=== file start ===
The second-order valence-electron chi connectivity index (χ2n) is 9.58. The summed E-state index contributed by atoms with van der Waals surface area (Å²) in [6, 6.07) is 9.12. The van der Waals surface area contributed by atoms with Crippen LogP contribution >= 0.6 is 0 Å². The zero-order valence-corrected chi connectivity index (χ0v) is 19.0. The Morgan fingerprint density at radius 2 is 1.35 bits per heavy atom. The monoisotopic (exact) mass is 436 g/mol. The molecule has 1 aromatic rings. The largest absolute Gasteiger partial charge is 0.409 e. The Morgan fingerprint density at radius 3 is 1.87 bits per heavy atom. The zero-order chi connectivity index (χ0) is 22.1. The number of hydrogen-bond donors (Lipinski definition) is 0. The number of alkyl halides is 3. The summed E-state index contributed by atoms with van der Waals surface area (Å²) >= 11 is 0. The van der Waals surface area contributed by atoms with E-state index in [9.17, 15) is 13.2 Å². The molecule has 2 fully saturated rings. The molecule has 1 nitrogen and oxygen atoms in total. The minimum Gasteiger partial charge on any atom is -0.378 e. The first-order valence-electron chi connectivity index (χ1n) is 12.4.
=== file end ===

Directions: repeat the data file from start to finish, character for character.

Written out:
The second-order valence-electron chi connectivity index (χ2n) is 9.58. The summed E-state index contributed by atoms with van der Waals surface area (Å²) in [6, 6.07) is 9.12. The van der Waals surface area contributed by atoms with Crippen LogP contribution >= 0.6 is 0 Å². The zero-order valence-corrected chi connectivity index (χ0v) is 19.0. The Morgan fingerprint density at radius 2 is 1.35 bits per heavy atom. The monoisotopic (exact) mass is 436 g/mol. The molecule has 1 aromatic rings. The largest absolute Gasteiger partial charge is 0.409 e. The Morgan fingerprint density at radius 3 is 1.87 bits per heavy atom. The zero-order chi connectivity index (χ0) is 22.1. The number of hydrogen-bond donors (Lipinski definition) is 0. The number of alkyl halides is 3. The summed E-state index contributed by atoms with van der Waals surface area (Å²) >= 11 is 0. The van der Waals surface area contributed by atoms with E-state index in [9.17, 15) is 13.2 Å². The molecule has 2 fully saturated rings. The molecule has 1 nitrogen and oxygen atoms in total. The minimum Gasteiger partial charge on any atom is -0.378 e. The first-order valence-electron chi connectivity index (χ1n) is 12.4.